In August I drove from Chicago to Seattle and back in two weeks playing shows of my Record of Llfe/Loss/Love trilogy.
My Odysseus-like itinerary was: Chicago -> Duluth, MN -> Bismarck, ND -> Great Falls, MT -> Moscow, ID -> Seattle, WA -> Portland, OR -> Cottage Grove, OR -> Reno, NV -> Utah -> Laramie, WY -> Boulder, CO -> Denver, CO -> Chicago.
It was a demanding and awesome tour. My wife, Andrea, came with for the first half and then I had a lot of a solo driving on the second half.
I used the solo driving time to work through some ideas around my Iliad project: it's starting to take shape conceptually. I'm still in the material-gathering mode but a lot of the pieces are starting to fall into place to start writing it in earnest by next year. I'm really excited: it's going to be challenging and important and I feel a great responsibility to do it right.
During the first half of the trip Andrea and I read some of Emily Wilson's translation of The Odyssey out loud to each other. It was a fun way to keep busy on the long drives and a great way for me to get my brain ready for my first Odyssey show of the school year at Luther College in Iowa at the end of August.
The freshman class at Luther was assigned Emily Wilson's translation for their summer reading and Dr. Wilson was the Convocation speaker earlier the same day I was to perform. I was hoping I might get to meet and maybe even perform for her but her travel schedule had her leaving before I arrived.
Back to our summer driving activity: I've commented over and over here about The Odyssey's limitless capacity to portray moments of human experience and truth with an almost hyper-real precision and elegance. Every time I encounter the text I find more of these moments.
I've read The Odyssey almost 20 times. I often talk about Telemachus' "coming of age" arc in the first 4 books of the poem. This is one of the facets of the story I've known and admired intellectually from the first time I studied it. I even wrote a song in my version which (I think) accurately captures Telemachus' emotional state at the start of the poem.
But as I listened to Andrea read the first book I was absolutely devastated all over again by how the poem portrays Telemachus' incremental steps towards maturity.
This is what The Odyssey does to you over and over. It reveals its full genius only when you are ready to grasp it, in flashes of recognition, often about parts of the story you thought you already understood. The reveal can be as gentle as a feather brushing away the cobwebs of your mind or as forceful as a sledgehammer clearing out psychic stone.
And as we drove through Montana looking at the Big Sky (nice epithet!) the Homeric hammer struck.
A brief synopsis of Book 1 of The Odyssey:
After the Invocation/proemium, the gods on Mt. Olympus discuss the unfortunate homecoming of Agamemnon and Zeus decides it's time for Odysseus to complete his journey back to Ithaca. Athena (instead of going to Ogygia where Odysseus is held captive by Calypso) goes to Ithaca where she appears to a brooding Telemachus in the guise of an old family friend, Mentes. Mentes (Athena) has a meal and then proceeds to assure Telemachus that Odysseus is coming home and also prod Telemachus to assert himself both at home by calling an Assembly to admonish the Suitors and out in the world by embarking on a journey by ship to seek news of his father.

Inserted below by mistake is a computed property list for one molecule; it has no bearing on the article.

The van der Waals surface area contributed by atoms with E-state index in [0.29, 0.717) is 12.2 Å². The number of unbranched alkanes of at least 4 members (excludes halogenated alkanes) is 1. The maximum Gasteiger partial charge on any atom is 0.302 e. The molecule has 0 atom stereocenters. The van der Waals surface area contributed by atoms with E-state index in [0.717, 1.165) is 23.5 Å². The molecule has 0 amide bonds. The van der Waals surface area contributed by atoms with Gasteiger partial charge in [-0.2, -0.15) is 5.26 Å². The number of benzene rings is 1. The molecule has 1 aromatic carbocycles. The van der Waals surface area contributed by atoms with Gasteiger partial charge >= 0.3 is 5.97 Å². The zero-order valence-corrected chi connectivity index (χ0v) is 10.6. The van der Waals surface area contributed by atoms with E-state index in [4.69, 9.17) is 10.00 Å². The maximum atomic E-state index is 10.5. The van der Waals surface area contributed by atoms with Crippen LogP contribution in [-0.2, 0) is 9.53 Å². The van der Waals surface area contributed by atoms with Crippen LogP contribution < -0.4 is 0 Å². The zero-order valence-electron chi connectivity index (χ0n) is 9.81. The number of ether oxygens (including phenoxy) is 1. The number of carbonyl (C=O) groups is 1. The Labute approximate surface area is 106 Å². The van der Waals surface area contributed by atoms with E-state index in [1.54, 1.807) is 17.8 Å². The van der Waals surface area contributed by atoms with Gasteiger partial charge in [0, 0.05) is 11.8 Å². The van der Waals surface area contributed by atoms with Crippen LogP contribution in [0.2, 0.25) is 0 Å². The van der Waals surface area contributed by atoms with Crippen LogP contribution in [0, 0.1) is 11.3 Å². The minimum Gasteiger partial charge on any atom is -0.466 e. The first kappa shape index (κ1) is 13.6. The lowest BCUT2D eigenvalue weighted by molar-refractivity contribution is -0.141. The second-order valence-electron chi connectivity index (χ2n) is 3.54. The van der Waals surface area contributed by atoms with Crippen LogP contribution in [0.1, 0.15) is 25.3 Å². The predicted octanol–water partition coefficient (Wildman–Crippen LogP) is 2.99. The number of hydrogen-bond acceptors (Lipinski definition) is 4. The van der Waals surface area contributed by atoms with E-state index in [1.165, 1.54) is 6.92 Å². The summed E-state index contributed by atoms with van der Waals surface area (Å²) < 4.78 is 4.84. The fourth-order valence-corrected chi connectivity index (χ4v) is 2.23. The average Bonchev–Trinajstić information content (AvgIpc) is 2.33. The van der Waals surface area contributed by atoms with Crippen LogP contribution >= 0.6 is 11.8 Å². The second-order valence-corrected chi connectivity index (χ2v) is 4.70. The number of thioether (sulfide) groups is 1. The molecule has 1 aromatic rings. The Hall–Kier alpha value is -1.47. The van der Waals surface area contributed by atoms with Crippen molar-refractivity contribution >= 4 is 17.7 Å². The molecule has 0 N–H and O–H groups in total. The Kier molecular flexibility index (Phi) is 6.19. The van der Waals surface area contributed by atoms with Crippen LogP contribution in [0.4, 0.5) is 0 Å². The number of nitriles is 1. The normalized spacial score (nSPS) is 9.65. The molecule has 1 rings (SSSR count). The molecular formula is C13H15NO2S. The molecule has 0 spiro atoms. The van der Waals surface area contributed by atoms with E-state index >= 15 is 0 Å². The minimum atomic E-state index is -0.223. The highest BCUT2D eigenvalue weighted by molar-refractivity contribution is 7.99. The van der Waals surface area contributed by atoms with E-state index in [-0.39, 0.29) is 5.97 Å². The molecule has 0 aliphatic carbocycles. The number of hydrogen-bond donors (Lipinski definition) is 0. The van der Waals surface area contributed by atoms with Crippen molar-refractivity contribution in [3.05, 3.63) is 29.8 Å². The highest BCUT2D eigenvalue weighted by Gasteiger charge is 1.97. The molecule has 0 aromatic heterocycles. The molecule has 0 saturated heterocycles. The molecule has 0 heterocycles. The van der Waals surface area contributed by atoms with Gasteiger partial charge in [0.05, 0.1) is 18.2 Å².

After Athena departs, Telemachus joins the Suitors who are listening to the bard Phemius sing about various homecomings from Troy. Phemius' song provokes an emotional outburst from Penelope who asks him to stop singing about this very vivid painful subject matter but Telemachus tells his mother in so many words to keep quiet and go back to her room. Following that Telemachus does indeed call for an Assembly on the following day, coyly avoiding disclosing to the Suitors that the stranger who visited was likely a Goddess with news that his father just might be finally returning home.
A standard though slightly tangential beginning to Homer's Odyssey: all the characters are introduced and the scene set for the action.
One of the challenges to fully appreciating The Odyssey lies in understanding some of the cultural subtext and as I explained to Andrea the various aspects of Bronze Age Greece society relevant to the beginning of the poem I found myself paying more attention to how we meet Telemachus and how the poem portrays this initial interaction between him and Athena.
We're told Telemachus is, at the age of 20, sitting around feeling dejected watching the Suitors devour the kingdom to which he is heir, powerless and wishing his father (whom he has never met because his father left for Troy just after Telemachus was born) would show up and "scatter the Suitors." This sounds dire enough to us in the 21st century but to an ancient Greek this would be an absolutely devastating picture. By age 20, a prince like Telemachus would have already been steeped (likely by watching his father) in the important aspects of eventually fulfilling his birthright as king of Ithaca, skills like speaking in assembly, mounting expeditions for treasure, and warding off interlopers. Education in these facets would have started maybe even as early as 9 or 10 and certainly been well established by the age of 14 or 15. To be in this state at 20 is beyond abysmal.
Next, Athena presents herself in a disguise perfectly calibrated to impact Telemachus: Mentes is what's known as a "guest friend" of Odysseus, someone with a personal history of mutual hospitality with Telemachus' father, so likely someone about the same age and stature, a kind of surrogate authority figure with a personal connection to Odysseus. Telemachus would trust a person of this sort implicitly.